Now onto the bonus round. What happens when I go to the far end of my condo and do a speed test as that introduces another wall into the mix while connected to the secondary node. Here’s the result that I got:

Now the speeds dropped again. The download speed dropped by 20% versus the previous test. And the upload speed dropped by 47% versus the previous test. Strangely the ping time improved by 1 millisecond (which was something that I was able to repeat). But it validates the fact that the further away you get from the node, the slower your WiFi connection will get.

So what did I learn from this? Well, I was able to validate the person’s concern. Which is there is a bit of a speed penalty by using a mesh setup. However, the speed penalty that I see here isn’t that much of a penalty as the worst case here is well above 300 Mbps in either direction. And the ping times are still in the single digits which is more than enough for a Zoom or Teams call, or binge watching something in 4K on Netflix.

But if this speed drop does bother you, there is a way that you can avoid it. If the option is available to you, use a wired backhaul by running Ethernet cables to the locations the nodes will be located in. That will guarantee gigabit or better (depending on the router and what type of Ethernet ports that it has, be it 1 Gbps, 2.5 Gbps or 10 Gbps) backhaul speeds which in turn will make the speeds you get from each node consistently fast. Now this may not be possible as it might require too much work to retrofit Ethernet runs into your home, but it is an option for the best speed possible if that really matters to you.

The other thing that I learned from this is that the further that you get from the router, and the more obstacles such as walls and other WiFi from all around you that you have to deal with, the slower your connection will be. Though in my case, it was still good enough to do a Zoom or Teams call, or watching a 4K show on Netflix. Thus that validates that a single router is likely not ideal for this use case. But it is still usable. Assuming that you don’t have to deal with any dead spots of course.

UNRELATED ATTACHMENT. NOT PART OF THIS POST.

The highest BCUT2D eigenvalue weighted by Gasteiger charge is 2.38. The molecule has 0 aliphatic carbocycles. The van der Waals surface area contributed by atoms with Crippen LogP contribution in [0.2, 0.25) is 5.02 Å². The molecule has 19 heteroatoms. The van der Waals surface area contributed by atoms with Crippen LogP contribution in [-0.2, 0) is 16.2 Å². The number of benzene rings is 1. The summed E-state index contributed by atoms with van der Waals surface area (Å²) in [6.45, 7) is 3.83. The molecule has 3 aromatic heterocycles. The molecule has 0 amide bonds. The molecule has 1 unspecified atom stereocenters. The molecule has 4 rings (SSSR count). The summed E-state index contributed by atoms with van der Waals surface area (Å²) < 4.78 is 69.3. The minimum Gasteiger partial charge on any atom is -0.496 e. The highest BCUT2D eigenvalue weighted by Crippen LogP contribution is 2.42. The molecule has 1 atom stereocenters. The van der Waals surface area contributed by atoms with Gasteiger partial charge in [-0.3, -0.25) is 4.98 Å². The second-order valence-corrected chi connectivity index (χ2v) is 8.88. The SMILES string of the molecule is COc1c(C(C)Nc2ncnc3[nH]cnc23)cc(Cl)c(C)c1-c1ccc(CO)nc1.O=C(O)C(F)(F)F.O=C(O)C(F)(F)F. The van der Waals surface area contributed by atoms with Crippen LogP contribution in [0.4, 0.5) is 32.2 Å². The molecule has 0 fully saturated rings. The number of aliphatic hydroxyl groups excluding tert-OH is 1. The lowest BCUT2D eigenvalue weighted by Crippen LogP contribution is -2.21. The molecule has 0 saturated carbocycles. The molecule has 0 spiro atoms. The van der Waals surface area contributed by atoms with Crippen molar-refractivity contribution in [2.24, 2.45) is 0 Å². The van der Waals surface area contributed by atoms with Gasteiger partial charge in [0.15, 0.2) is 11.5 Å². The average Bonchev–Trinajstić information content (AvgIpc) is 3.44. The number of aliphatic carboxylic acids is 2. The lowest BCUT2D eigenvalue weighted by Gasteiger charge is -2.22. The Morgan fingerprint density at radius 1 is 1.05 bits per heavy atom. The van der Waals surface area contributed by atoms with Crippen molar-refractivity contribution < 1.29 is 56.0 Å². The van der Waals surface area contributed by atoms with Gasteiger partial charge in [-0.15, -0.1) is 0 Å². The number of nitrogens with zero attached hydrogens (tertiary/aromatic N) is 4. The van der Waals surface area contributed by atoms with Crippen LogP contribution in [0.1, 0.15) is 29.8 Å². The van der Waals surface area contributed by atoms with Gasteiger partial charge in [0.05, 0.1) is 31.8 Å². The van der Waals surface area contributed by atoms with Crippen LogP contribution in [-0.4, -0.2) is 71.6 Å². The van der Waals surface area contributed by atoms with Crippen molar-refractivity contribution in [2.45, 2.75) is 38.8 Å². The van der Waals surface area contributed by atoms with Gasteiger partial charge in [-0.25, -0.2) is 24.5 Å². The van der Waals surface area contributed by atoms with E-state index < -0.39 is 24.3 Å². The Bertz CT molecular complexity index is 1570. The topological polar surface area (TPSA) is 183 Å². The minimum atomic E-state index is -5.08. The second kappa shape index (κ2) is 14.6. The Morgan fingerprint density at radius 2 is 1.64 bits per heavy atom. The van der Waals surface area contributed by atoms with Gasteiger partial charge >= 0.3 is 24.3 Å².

Thus my recommendation to the person was:

  • Buy a mesh WiFi router that explicitly states that it has support for a wired and wireless backhaul. That way they have options in terms of how they want to deploy it.
  • Start with two nodes if they’re using a wireless backhaul. A good rule of thumb is to place the second node halfway between the primary node that’s connected to the Internet and the dead zone, but limit the distance to no more than two rooms, or about 30 feet. Then see if you have the coverage that you want.
  • If they need more coverage, follow the above with each additional node.
  • If they have multiple floors, try placing the nodes on the landing of each floor. And then go back to my second point if you need to add additional nodes after that.

Now if you’re using a wired backhaul, you might have a bit more or less freedom in terms of where you could place each node depending on where your electrician put your Ethernet jacks. But one rule of thumb is that I don’t have the cables that connect the node to the Ethernet jack longer than six feet to make sure it doesn’t create a tripping hazard or some cat decides to chew on it (That has happened to a client of mine. That forced them to hide the Ethernet cables in wiremold to keep the cat from munching on them. Strangely, the cat never went after the power cables). But the tips above will help you to make sure that you don’t have dead spots in a wired backhaul use case.

If you have questions about this, please leave a comment below or drop me an email and I will do my best to help you out.